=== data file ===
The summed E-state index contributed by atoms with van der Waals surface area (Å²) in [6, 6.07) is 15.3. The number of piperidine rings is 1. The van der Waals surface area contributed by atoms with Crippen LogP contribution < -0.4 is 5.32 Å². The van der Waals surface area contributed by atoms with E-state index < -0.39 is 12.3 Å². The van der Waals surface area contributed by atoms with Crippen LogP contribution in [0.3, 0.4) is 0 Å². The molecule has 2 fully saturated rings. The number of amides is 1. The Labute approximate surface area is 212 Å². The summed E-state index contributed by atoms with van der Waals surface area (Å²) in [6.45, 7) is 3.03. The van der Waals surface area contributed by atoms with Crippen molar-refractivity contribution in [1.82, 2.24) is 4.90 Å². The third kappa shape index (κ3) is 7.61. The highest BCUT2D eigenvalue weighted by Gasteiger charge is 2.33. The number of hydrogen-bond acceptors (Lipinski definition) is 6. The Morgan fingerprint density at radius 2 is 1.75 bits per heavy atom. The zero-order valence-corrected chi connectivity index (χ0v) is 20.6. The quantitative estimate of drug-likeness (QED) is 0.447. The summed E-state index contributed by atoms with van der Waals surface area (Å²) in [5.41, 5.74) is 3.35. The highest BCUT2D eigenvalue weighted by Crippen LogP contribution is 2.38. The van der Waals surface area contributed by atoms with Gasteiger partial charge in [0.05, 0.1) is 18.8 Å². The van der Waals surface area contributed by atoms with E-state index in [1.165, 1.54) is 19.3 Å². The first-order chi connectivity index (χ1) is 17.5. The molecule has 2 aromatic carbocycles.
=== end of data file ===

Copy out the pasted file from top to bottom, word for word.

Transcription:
The summed E-state index contributed by atoms with van der Waals surface area (Å²) in [6, 6.07) is 15.3. The number of piperidine rings is 1. The van der Waals surface area contributed by atoms with Crippen LogP contribution < -0.4 is 5.32 Å². The van der Waals surface area contributed by atoms with E-state index < -0.39 is 12.3 Å². The van der Waals surface area contributed by atoms with Crippen LogP contribution in [0.3, 0.4) is 0 Å². The molecule has 2 fully saturated rings. The number of amides is 1. The Labute approximate surface area is 212 Å². The summed E-state index contributed by atoms with van der Waals surface area (Å²) in [6.45, 7) is 3.03. The van der Waals surface area contributed by atoms with Crippen molar-refractivity contribution in [1.82, 2.24) is 4.90 Å². The third kappa shape index (κ3) is 7.61. The highest BCUT2D eigenvalue weighted by Gasteiger charge is 2.33. The number of hydrogen-bond acceptors (Lipinski definition) is 6. The Morgan fingerprint density at radius 2 is 1.75 bits per heavy atom. The zero-order valence-corrected chi connectivity index (χ0v) is 20.6. The quantitative estimate of drug-likeness (QED) is 0.447. The summed E-state index contributed by atoms with van der Waals surface area (Å²) in [5.41, 5.74) is 3.35. The highest BCUT2D eigenvalue weighted by Crippen LogP contribution is 2.38. The van der Waals surface area contributed by atoms with Gasteiger partial charge in [0.05, 0.1) is 18.8 Å². The van der Waals surface area contributed by atoms with E-state index in [1.165, 1.54) is 19.3 Å². The first-order chi connectivity index (χ1) is 17.5. The molecule has 2 aromatic carbocycles.